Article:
In situations that present like this you might use the Diesel Engine Low Pressure Fuel Diagnostic Kit SA-7845 which has been designed to allow quick and easy diagnostic pressure tests to be carried out on the low-pressure fuel side of a common rail diesel system with the engine running or “Key On” test.

The kit can connect into any low-pressure fuel system that uses 9.89mm quick connectors. It measures low pressure feed from the fuel (lift) pump to the high- pressure pump and measures fuel return pressure where necessary which helps to diagnose poor/non-starting, loss of engine power, fuel filter blockages, pipe damage, connection leaks and seal damage (air leaks) and, it can be used with the engine running to establish pre/vacuum and post filter pressure variation.

To test injectors, the type of injector will need to be confirmed. This will be either Electromagnet injectors which

can be tested with Fuel Return Flow Kit Injector Test Common Rail Diesel SA-8392 or Piezo Electric Injectors which are be tested using an Injector Return Pressure Measurement Tool designed for testing Piezo Injectors SA-2897K.

Fuel contamination is the main cause of premature failure of diesel injectors.

Fitting new injectors when the fuel system is still contaminated will result in damage to the new injectors.

The fuel system must be thoroughly cleaned and components that may be contaminated must be replaced.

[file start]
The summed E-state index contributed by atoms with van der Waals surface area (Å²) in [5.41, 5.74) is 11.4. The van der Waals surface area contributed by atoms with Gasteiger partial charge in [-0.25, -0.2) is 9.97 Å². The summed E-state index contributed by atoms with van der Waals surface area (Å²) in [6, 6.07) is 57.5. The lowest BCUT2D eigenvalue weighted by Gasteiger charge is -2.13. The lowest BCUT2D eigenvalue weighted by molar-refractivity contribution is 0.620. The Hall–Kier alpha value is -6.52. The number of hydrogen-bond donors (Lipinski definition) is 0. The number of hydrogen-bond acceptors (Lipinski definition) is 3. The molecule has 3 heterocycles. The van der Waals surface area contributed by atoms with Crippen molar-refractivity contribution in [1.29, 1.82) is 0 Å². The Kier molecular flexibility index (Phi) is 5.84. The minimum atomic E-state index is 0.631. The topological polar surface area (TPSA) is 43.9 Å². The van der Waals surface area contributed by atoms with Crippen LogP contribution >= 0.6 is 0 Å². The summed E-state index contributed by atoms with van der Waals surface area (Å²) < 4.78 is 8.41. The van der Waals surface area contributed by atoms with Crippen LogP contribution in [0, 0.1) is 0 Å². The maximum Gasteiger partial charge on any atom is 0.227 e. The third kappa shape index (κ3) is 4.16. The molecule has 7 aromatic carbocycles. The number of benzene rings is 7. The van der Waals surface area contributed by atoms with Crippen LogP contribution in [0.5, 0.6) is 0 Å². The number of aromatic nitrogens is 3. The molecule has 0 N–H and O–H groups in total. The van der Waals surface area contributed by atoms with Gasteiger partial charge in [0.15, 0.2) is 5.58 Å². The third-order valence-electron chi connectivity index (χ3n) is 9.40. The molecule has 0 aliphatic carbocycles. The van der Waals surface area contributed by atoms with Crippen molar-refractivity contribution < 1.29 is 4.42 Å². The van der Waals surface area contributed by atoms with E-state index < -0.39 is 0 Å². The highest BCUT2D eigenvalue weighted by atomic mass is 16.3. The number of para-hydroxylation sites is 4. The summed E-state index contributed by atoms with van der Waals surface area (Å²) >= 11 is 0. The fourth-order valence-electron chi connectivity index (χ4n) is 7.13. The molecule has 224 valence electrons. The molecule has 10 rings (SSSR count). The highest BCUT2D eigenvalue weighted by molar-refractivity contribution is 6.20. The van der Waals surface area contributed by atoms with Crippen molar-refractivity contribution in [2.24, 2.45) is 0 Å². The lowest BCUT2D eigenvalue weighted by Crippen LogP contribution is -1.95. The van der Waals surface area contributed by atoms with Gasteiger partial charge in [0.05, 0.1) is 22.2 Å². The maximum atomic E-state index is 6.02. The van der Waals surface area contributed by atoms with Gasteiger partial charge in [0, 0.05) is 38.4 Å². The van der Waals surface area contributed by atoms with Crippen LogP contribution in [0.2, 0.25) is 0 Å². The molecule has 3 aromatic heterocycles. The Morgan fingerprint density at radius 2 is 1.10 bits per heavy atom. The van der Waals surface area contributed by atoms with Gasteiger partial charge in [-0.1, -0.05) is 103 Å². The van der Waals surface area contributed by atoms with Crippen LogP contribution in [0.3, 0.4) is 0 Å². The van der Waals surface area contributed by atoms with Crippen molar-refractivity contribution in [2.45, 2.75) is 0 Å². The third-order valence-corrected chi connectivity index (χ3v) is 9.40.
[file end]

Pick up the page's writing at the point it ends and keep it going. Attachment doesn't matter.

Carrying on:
Fuel Return Flow Kit Injector Test Common Rail Diesel SA-8392 to test electromagnet injectors.

A common reason for pressure loss is excessive fuel being returned to the fuel tank. If the injector(s) suffer from excessive back leakage, the fuel pump cannot generate enough pressure to let the system operate correctly.

This can be more obvious at start and idle as fuel pressure (at these low engine speeds) is directly related to engine cranking speed.

A blocked or malfunctioning injector will send more fuel back to the tank, while a worn injector may be injecting too much fuel into the combustion chamber, and thus sending less fuel back to the tank.

The SA-8392 kit makes both conditions obvious. It is comprehensive and can cater for up to 10 injectors in one test. 40 adaptors are included for Bosch, Siemens, Denso and Delphi CRD systems.

Remember fault codes provide a valuable guide but may not identify the real problem!

Comprehensive Diesel Compression Test Kit SA-7191D and Diesel Engine Low Pressure Fuel Diagnostic Kit SA-7845 – for easy diagnostic pressure tests.
Issues which can initiate various broadly related fault code results are:
  • EGR system failures
  • Fuel system contamination/damaged –injectors, fuel pump etc
  • Incorrect or contaminated fuel
  • Turbo charger failures
  • Mass Air Sensor – faulty
  • Intercooler Damage – split intake intercooler pipes
  • Intake air, pressure and temperature sensor failures
  • Faulty DPF temperature pressure sensors or pressure differential switch/sensors

A visual check and physical examination components of the fuel system can be invaluable. Look beyond the fault code to related components that may give rise to any fault codes.

Specialist Tools Australia stocks many different types of diagnostic tool kits – so contact their team if you are looking for something special.